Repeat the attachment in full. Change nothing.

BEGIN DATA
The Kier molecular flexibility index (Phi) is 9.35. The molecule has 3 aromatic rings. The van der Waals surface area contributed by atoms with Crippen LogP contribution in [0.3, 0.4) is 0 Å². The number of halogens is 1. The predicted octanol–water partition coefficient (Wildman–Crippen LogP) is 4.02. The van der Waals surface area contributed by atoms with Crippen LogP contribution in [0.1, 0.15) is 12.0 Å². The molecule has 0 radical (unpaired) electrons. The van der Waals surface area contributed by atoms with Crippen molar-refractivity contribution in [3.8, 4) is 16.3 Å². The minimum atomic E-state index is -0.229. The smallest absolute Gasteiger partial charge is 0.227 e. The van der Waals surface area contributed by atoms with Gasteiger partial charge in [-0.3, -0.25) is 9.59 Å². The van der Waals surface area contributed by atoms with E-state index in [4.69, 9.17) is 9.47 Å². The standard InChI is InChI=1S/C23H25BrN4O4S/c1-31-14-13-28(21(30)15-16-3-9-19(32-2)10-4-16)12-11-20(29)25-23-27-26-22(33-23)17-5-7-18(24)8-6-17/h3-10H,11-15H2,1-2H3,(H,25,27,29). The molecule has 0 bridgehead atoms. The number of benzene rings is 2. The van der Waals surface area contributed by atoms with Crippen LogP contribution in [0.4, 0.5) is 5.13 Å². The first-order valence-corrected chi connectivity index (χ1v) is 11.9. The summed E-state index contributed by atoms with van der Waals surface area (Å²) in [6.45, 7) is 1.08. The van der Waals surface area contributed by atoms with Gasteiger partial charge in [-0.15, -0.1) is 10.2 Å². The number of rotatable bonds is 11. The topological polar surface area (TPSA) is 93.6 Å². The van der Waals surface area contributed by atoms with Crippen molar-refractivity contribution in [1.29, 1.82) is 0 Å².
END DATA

The Kier molecular flexibility index (Phi) is 9.35. The molecule has 3 aromatic rings. The van der Waals surface area contributed by atoms with Crippen LogP contribution in [0.3, 0.4) is 0 Å². The number of halogens is 1. The predicted octanol–water partition coefficient (Wildman–Crippen LogP) is 4.02. The van der Waals surface area contributed by atoms with Crippen LogP contribution in [0.1, 0.15) is 12.0 Å². The molecule has 0 radical (unpaired) electrons. The van der Waals surface area contributed by atoms with Crippen molar-refractivity contribution in [3.8, 4) is 16.3 Å². The minimum atomic E-state index is -0.229. The smallest absolute Gasteiger partial charge is 0.227 e. The van der Waals surface area contributed by atoms with Gasteiger partial charge in [-0.3, -0.25) is 9.59 Å². The van der Waals surface area contributed by atoms with E-state index in [4.69, 9.17) is 9.47 Å². The standard InChI is InChI=1S/C23H25BrN4O4S/c1-31-14-13-28(21(30)15-16-3-9-19(32-2)10-4-16)12-11-20(29)25-23-27-26-22(33-23)17-5-7-18(24)8-6-17/h3-10H,11-15H2,1-2H3,(H,25,27,29). The molecule has 0 bridgehead atoms. The number of benzene rings is 2. The van der Waals surface area contributed by atoms with Crippen LogP contribution in [0.4, 0.5) is 5.13 Å². The first-order valence-corrected chi connectivity index (χ1v) is 11.9. The summed E-state index contributed by atoms with van der Waals surface area (Å²) in [6.45, 7) is 1.08. The van der Waals surface area contributed by atoms with Gasteiger partial charge in [-0.15, -0.1) is 10.2 Å². The number of rotatable bonds is 11. The topological polar surface area (TPSA) is 93.6 Å². The van der Waals surface area contributed by atoms with Crippen molar-refractivity contribution in [1.29, 1.82) is 0 Å².